26 long, dark nights for America: Dangerous Idiots
Twenty-six long, dark nights to go.
Trump’s Daily Twitter Highlight: “The phony story in the failing
@nytimes is a TOTAL FABRICATION. Written by same people as last discredited story on women. WATCH!”
Clinton’s Daily Twitter Highlight: “We have to win this election.”
Daily election article of interest: Dangerous idiots: how the liberal media elite failed working-class Americans
Oh, little Kenneth Bone, with your red grandpa sweater and earnest demeanor you were the unexpected star of the second Presidential debate. You made us momentarily feel better about things, that for all the gross partisanship and hell in a handbasket feelings everyone seems to have about the direction of the country, America is ultimately made up of an entire citizenry of Kenneth Bones – conscientious, phlegmatic folks who wouldn’t be entirely out of place in a Frank Capra movie. You were the pick-me-up we all needed.
And yet …
It’s 2016, so Ken Bone’s fleeting fame must understandably be seen through modern celebrity’s prism. Fame is validated by becoming huge on social media (Ken is now a bona fide twitter celeb with a quarter of a million followers) and by that most of American of dreams – selling out (Ken now has an Uber partnership and his own official T-shirt for sale).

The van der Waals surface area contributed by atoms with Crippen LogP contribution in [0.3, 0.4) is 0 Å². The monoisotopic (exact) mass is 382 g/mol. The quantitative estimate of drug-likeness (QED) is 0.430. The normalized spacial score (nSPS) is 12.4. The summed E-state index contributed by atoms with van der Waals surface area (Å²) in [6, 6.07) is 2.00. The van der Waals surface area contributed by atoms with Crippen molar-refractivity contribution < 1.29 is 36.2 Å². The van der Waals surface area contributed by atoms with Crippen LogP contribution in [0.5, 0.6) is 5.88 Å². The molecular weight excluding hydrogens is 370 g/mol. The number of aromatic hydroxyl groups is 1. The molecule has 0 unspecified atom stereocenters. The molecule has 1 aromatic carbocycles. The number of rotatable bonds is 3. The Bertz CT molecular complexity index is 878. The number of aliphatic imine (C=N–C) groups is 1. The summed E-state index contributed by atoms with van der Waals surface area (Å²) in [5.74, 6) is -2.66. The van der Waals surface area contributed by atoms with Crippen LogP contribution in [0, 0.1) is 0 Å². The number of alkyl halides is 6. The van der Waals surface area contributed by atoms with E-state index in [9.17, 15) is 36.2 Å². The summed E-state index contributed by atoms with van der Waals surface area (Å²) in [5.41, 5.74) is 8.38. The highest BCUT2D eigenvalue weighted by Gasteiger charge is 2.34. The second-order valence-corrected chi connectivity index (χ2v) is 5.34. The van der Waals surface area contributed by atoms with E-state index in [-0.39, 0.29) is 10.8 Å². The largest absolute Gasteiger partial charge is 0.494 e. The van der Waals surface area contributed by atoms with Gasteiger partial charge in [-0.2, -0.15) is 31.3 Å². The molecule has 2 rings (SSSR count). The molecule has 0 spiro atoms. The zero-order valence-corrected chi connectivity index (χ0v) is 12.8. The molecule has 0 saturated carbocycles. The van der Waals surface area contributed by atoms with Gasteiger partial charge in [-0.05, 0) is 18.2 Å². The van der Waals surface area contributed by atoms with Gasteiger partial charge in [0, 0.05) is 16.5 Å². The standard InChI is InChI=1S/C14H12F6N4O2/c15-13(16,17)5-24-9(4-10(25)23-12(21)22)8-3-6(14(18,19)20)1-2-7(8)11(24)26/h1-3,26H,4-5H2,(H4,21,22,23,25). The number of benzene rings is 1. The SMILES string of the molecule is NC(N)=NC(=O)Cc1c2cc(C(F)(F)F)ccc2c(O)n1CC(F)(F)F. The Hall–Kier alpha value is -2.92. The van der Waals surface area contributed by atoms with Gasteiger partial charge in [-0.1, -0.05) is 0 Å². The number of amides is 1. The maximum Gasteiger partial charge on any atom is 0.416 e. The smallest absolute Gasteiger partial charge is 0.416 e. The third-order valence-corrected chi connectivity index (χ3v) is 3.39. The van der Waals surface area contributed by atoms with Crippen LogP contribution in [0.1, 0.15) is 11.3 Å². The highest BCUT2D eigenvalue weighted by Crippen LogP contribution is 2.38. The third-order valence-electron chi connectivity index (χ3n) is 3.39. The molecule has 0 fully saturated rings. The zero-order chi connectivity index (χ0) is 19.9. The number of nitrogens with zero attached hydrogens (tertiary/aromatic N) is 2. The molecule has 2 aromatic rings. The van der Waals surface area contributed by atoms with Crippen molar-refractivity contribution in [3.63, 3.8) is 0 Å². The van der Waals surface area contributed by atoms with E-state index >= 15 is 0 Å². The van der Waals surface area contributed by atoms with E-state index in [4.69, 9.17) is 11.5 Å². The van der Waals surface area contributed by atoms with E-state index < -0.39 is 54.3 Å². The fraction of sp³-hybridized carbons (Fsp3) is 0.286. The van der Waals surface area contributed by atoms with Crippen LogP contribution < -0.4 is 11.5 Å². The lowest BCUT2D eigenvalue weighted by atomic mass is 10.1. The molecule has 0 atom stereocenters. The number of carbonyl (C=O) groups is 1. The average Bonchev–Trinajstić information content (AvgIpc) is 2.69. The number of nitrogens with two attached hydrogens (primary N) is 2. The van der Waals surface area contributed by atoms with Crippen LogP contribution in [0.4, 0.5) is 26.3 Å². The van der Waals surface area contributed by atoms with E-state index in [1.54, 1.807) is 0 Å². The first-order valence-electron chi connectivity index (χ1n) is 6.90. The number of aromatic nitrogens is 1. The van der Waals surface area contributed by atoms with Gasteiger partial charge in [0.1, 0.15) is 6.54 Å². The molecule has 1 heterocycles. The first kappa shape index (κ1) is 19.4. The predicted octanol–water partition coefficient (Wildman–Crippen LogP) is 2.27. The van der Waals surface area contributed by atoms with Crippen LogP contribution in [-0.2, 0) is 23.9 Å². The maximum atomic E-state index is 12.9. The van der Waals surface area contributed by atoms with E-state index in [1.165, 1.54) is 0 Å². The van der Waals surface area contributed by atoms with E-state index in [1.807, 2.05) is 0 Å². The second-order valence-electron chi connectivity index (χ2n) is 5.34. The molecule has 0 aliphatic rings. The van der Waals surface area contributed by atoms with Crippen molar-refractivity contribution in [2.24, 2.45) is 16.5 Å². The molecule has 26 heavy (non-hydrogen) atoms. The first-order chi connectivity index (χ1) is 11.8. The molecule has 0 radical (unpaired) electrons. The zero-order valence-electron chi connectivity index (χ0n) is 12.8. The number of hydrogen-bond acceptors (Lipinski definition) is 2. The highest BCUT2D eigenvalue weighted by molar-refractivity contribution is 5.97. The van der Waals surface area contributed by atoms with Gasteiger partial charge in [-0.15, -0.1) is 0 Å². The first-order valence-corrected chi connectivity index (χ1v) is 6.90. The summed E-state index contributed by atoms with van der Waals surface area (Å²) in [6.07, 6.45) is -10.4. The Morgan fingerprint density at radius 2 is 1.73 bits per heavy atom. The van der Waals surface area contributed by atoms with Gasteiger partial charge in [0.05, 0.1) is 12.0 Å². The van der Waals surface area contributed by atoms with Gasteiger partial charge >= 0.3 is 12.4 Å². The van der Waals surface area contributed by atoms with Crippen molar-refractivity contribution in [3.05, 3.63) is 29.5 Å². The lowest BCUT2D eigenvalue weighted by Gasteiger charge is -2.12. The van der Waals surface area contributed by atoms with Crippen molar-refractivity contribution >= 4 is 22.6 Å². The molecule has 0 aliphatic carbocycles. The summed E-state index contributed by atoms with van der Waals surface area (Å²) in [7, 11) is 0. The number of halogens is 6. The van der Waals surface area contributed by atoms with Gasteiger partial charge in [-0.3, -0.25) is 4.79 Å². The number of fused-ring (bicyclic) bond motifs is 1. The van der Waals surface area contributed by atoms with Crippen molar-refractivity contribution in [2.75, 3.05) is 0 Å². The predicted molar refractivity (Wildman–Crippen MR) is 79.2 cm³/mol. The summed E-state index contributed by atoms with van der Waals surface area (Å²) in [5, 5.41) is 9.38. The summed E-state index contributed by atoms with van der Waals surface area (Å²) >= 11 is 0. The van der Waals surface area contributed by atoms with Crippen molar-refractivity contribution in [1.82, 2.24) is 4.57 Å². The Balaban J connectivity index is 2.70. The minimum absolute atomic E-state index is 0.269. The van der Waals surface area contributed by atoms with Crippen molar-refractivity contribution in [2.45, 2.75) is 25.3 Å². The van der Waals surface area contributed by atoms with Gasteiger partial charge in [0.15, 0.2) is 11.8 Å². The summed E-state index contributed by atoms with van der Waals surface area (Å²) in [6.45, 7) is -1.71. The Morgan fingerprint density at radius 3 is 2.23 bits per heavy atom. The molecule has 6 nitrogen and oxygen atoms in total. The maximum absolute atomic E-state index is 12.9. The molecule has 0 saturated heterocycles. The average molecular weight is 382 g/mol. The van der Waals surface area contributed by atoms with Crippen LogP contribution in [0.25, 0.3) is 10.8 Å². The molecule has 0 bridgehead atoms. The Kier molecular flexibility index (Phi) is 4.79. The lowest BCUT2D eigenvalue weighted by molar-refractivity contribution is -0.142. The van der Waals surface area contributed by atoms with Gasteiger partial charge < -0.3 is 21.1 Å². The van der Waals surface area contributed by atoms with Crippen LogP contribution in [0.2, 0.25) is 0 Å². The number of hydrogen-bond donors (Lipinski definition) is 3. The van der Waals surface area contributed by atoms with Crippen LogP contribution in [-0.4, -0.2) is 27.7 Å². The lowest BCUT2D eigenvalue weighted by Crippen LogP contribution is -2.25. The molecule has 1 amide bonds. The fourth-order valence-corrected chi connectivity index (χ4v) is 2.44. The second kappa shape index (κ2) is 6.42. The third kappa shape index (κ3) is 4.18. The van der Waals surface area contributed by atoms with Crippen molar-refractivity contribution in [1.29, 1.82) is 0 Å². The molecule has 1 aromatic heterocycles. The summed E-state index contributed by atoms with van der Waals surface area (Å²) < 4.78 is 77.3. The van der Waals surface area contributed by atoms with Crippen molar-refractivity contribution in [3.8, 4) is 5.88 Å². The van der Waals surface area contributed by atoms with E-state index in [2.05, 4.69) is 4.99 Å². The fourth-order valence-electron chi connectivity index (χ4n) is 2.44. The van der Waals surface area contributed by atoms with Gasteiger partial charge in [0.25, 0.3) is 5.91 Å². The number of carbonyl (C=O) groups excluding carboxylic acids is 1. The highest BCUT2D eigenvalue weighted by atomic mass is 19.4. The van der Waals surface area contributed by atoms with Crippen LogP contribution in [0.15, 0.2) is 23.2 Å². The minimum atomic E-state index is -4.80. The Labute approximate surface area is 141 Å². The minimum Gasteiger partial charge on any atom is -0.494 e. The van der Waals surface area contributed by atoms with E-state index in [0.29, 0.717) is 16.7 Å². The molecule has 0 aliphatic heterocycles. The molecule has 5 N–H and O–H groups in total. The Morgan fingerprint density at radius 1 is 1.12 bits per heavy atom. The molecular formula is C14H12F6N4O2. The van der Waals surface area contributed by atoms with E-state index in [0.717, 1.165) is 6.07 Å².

Sarah Smarsh’s Guardian article (linked above) is a superb, nuanced take on the continual denigration of the American white working class by an elite media continually keen to cast them as an intolerant monolith.
If you would stereotype a group of people by presuming to guess their politics or deeming them inferior to yourself – say, the ones who worked third shift on a Boeing floor while others flew to Mexico during spring break; the ones who mopped a McDonald’s bathroom while others argued about the minimum wage on Twitter; the ones who cleaned out their lockers at a defunct Pabst factory while others drank craft beer at trendy bars; the ones who came back from the Middle East in caskets while others wrote op-eds about foreign policy – then consider that you might have more in common with Trump than you would like to admit.